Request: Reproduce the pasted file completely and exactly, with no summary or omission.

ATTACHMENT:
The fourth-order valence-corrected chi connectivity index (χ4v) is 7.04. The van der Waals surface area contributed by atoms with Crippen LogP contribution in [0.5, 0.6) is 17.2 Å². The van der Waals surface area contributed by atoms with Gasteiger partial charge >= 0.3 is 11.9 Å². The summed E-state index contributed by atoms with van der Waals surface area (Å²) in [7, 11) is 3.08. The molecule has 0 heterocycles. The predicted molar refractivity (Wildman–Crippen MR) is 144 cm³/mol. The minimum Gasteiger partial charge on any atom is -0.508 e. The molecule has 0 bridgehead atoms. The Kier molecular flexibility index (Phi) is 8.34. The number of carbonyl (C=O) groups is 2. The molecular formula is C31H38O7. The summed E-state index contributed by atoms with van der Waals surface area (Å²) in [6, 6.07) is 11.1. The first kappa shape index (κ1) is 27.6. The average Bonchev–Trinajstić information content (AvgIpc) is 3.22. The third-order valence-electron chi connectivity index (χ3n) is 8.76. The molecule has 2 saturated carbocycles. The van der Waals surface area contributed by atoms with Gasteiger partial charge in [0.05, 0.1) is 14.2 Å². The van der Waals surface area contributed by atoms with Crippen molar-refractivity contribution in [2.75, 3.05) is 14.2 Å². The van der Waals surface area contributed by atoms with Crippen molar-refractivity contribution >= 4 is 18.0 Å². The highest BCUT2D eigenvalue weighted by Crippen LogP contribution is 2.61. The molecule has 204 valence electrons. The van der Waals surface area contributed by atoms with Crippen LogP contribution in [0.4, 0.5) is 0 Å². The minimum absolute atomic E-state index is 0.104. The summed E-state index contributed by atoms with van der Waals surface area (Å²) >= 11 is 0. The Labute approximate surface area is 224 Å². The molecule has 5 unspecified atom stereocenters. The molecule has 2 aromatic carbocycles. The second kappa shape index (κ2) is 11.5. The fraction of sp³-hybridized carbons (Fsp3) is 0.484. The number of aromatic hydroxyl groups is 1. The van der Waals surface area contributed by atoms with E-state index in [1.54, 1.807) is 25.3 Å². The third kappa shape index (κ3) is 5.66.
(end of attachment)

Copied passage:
The fourth-order valence-corrected chi connectivity index (χ4v) is 7.04. The van der Waals surface area contributed by atoms with Crippen LogP contribution in [0.5, 0.6) is 17.2 Å². The van der Waals surface area contributed by atoms with Gasteiger partial charge >= 0.3 is 11.9 Å². The summed E-state index contributed by atoms with van der Waals surface area (Å²) in [7, 11) is 3.08. The molecule has 0 heterocycles. The predicted molar refractivity (Wildman–Crippen MR) is 144 cm³/mol. The minimum Gasteiger partial charge on any atom is -0.508 e. The molecule has 0 bridgehead atoms. The Kier molecular flexibility index (Phi) is 8.34. The number of carbonyl (C=O) groups is 2. The molecular formula is C31H38O7. The summed E-state index contributed by atoms with van der Waals surface area (Å²) in [6, 6.07) is 11.1. The first kappa shape index (κ1) is 27.6. The average Bonchev–Trinajstić information content (AvgIpc) is 3.22. The third-order valence-electron chi connectivity index (χ3n) is 8.76. The molecule has 2 saturated carbocycles. The van der Waals surface area contributed by atoms with Gasteiger partial charge in [0.05, 0.1) is 14.2 Å². The van der Waals surface area contributed by atoms with Crippen molar-refractivity contribution in [2.75, 3.05) is 14.2 Å². The van der Waals surface area contributed by atoms with Crippen molar-refractivity contribution >= 4 is 18.0 Å². The highest BCUT2D eigenvalue weighted by Crippen LogP contribution is 2.61. The molecule has 204 valence electrons. The van der Waals surface area contributed by atoms with Crippen LogP contribution in [0.4, 0.5) is 0 Å². The minimum absolute atomic E-state index is 0.104. The summed E-state index contributed by atoms with van der Waals surface area (Å²) >= 11 is 0. The Labute approximate surface area is 224 Å². The molecule has 5 unspecified atom stereocenters. The molecule has 2 aromatic carbocycles. The second kappa shape index (κ2) is 11.5. The fraction of sp³-hybridized carbons (Fsp3) is 0.484. The number of aromatic hydroxyl groups is 1. The van der Waals surface area contributed by atoms with E-state index in [1.54, 1.807) is 25.3 Å². The third kappa shape index (κ3) is 5.66.